Most industries hire business positions to support their operational needs. If your interest is in pursuing a career in business, the delineation between job industry and job function is an important one to consider. Perhaps you are passionate about sports, but have an interest in law. Or you have an idea that will be the next Facebook. Maybe you want to work at an advertising agency, but you have a background in finance. Or possibly you aren’t sure what you want to do yet, but know you want to be in an entrepreneurial, fast paced environment. Whether you create your own opportunity like a startup or decide to work for a large organization, there are challenges and benefits to each path. The two main issues to consider are what you want to be doing, and where you want to be doing it. In most industries, it may be possible to combine your interests and skills to find a career that fits.
If you would like to test out or build experience in a variety of areas, consider leadership development or corporate rotational programs. These programs provide you with in-depth experiences, ongoing mentorship, and targeted training across a range of business areas within a company.
Below are some sample business roles that span across a variety of ﬁelds, which have been excerpted from the Industries & Professions directory on Vault.com.
- Accounting: Accountants compile, analyze, verify, and prepare ﬁnancial records, including proﬁt and loss statements, balance sheets, cost studies, and tax reports. Accountants may specialize in areas such as auditing, tax work, assurance, consulting, cost accounting, budgeting and control, or information technology systems and procedures. Auditors examine and verify ﬁnancial records to ensure that they are accurate, complete, and in compliance with federal laws.
- Customer Service: Customer service representatives work in many diﬀerent industries to provide “frontline” customer service by assisting with problems or answering questions. They provide customers with information about the company’s products and services and answer customer inquiries by telephone, e-mail, online chat, or social media channels; ask questions and assess customers’ responses to identify the problem; research customers’ account records; suggest solutions or direct customers to the correct department for solutions.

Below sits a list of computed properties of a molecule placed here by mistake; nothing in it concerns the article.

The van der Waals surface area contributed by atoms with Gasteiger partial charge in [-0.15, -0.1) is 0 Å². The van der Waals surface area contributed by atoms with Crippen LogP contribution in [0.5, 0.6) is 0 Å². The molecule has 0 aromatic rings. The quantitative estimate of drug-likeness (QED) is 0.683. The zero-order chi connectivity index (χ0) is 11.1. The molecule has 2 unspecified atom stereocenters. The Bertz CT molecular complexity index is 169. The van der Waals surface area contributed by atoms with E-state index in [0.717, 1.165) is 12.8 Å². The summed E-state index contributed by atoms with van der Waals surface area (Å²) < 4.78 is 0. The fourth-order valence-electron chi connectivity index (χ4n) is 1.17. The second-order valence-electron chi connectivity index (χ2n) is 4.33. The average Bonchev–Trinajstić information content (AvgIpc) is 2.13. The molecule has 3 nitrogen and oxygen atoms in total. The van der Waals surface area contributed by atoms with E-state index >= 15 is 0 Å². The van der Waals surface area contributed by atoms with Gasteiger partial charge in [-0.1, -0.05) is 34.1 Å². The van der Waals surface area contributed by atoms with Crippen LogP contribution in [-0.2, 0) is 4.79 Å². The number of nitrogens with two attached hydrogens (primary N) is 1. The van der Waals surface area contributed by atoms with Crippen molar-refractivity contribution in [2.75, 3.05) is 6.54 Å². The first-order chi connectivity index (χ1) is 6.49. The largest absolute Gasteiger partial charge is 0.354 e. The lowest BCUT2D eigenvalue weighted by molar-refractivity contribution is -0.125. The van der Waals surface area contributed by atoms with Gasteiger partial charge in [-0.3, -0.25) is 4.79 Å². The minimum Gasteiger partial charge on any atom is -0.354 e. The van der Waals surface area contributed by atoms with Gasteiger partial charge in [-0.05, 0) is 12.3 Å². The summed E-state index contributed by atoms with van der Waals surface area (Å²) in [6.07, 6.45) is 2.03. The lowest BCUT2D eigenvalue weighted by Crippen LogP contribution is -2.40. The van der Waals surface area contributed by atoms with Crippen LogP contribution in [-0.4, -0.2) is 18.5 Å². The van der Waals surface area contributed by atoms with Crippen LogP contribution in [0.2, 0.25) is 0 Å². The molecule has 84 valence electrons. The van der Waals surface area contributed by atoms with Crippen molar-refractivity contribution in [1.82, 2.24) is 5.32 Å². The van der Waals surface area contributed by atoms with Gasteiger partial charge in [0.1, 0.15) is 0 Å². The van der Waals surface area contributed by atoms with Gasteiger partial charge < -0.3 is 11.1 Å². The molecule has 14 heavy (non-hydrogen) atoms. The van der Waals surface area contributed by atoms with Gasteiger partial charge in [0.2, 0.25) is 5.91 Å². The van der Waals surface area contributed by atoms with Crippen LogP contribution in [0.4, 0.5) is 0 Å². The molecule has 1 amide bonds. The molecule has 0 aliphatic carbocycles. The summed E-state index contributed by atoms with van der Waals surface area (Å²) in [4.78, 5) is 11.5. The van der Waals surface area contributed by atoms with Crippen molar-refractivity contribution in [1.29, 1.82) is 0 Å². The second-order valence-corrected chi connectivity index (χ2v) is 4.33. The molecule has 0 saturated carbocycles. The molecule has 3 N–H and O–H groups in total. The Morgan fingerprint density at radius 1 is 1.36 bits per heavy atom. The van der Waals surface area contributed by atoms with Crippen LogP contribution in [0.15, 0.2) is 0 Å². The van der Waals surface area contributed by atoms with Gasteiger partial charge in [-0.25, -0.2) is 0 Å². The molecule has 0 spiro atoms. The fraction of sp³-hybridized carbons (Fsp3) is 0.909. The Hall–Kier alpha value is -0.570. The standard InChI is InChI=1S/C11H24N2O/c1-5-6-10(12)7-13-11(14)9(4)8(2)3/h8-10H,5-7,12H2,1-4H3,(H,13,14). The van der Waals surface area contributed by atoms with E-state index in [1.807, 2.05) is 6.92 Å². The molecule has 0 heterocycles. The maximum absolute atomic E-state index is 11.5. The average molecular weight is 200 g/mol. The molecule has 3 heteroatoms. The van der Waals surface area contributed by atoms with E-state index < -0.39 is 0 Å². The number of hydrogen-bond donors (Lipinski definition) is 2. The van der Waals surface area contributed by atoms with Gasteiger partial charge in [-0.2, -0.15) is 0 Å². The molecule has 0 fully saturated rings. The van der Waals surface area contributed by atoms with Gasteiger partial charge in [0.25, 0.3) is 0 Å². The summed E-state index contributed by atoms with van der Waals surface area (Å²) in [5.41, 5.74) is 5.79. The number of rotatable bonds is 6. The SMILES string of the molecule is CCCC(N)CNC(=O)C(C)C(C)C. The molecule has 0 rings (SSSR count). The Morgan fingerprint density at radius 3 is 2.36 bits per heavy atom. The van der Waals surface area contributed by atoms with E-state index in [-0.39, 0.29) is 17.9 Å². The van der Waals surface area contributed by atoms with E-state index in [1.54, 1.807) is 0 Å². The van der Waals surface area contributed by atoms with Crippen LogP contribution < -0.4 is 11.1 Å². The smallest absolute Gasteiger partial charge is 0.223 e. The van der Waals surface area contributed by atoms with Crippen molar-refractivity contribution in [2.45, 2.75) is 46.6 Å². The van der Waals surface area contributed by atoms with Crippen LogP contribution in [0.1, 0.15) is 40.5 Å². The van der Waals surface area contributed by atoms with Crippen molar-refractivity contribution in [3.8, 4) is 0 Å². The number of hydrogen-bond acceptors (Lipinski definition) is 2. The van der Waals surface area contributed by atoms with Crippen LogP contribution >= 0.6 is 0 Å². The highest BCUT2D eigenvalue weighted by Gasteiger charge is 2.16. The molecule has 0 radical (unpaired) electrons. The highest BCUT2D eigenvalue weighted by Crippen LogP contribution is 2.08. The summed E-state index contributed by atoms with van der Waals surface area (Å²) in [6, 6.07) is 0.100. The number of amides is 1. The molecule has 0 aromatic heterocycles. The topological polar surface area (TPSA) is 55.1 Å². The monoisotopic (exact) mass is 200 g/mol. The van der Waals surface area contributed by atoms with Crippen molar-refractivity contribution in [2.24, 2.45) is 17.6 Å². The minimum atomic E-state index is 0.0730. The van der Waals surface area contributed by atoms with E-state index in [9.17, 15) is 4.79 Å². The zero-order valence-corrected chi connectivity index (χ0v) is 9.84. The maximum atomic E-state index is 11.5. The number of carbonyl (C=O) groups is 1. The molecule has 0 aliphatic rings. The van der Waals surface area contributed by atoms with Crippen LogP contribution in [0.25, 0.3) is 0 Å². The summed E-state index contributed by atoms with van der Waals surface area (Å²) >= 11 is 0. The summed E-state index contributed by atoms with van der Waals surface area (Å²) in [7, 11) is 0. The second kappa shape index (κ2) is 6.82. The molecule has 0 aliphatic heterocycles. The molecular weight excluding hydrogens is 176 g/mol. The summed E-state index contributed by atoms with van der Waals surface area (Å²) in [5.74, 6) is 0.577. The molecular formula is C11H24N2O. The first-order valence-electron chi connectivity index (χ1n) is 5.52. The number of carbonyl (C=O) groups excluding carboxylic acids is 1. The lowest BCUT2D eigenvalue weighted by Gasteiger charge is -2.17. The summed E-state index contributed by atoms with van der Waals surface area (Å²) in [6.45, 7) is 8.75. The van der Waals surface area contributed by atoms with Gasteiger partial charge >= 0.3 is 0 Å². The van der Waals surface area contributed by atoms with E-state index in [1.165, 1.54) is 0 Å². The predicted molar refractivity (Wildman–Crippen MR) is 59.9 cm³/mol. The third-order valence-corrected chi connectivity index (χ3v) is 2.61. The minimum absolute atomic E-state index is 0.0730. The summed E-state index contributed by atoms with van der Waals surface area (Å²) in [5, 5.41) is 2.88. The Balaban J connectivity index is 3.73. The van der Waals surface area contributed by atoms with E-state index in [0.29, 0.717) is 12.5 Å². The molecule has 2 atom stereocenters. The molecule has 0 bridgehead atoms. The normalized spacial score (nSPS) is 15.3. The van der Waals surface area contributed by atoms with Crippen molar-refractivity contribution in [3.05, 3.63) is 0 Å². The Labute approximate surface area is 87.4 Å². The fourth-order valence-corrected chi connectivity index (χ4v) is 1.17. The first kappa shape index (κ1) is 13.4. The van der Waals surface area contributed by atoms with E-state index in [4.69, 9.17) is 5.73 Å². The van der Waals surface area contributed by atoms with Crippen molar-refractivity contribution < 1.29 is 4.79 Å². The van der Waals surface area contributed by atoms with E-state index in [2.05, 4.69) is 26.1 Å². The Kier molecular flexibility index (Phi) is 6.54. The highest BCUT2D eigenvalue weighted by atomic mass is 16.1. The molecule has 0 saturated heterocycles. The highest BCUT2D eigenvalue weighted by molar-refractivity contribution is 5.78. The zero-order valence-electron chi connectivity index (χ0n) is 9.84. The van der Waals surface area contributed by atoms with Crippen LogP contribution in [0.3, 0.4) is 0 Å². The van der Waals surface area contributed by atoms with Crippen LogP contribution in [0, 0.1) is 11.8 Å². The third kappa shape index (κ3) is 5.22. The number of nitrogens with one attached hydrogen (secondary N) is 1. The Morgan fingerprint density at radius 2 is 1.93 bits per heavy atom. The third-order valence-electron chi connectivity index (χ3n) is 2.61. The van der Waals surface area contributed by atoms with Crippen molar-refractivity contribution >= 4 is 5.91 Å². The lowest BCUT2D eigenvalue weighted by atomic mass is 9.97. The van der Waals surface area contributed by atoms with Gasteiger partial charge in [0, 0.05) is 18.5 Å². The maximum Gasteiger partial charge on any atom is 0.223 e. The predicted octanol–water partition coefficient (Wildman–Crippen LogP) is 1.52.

- Finance: Risk managers help businesses control risks and losses while maintaining the highest production levels possible. By protecting a company against loss, the risk manager helps it to improve operating eﬃciency and meet strategic goals. Investment professionals such as ﬁnancial analysts, fund managers, endowment managers, and chief investment oﬃcers are responsible for creating an investment strategy to beneﬁt their companies. They analyze investment markets and funds, make investment decisions, monitor investment performance, and ﬁle regulatory paperwork.
- Human Resources: Human resources (HR) employees help companies make the most of their people-related investments (salaried, temporary, and contract workers). They collaborate with management to create personnel policies; manage compensation and beneﬁts programs; analyze staﬃng needs; recruit, hire, and train workers; develop leadership training programs; and provide advice on diversity issues, among other duties.
- Legal: Corporate lawyers advise corporations concerning their legal rights, obligations, or privileges. They study constitutions, statutes, previous decisions, ordinances, and decisions of quasi-judicial bodies that are applicable to corporations. They may manage tax matters, arrange for stock to be issued, handle claims cases, or represent the ﬁrm in real estate dealings. They advise corporations on the pros and cons of prosecuting or defending a lawsuit.
- Marketing: Marketing managers help to raise awareness and drive sales of products and services by contributing to product development, pricing, social media, and brand management. They may also conduct public relations eﬀorts such as working with news media and planning consumer events. Marketing research analysts collect, analyze, and interpret data in order to determine potential demand for a product or service. By examining the buying habits, wants, needs, and preferences of consumers, research analysts are able to recommend ways to improve products, increase sales, and expand customer bases.
- Operations: Information oﬃcers are responsible for their company’s information technology. They use their knowledge of technology and business to determine how information technology can best be used to meet company goals—especially over the long term. This may include researching, purchasing, and overseeing set-up and use of technology systems, such as intranet, Internet, and computer networks. Oﬃce administrators direct and coordinate the work activities of oﬃce workers within an oﬃce. They supervise oﬃce clerks and other workers in their tasks and plan department activities with other supervisory personnel. They evaluate the progress of their clerks and work with upper-management oﬃcials to ensure that the oﬃce staﬀ meets productivity and quality goals.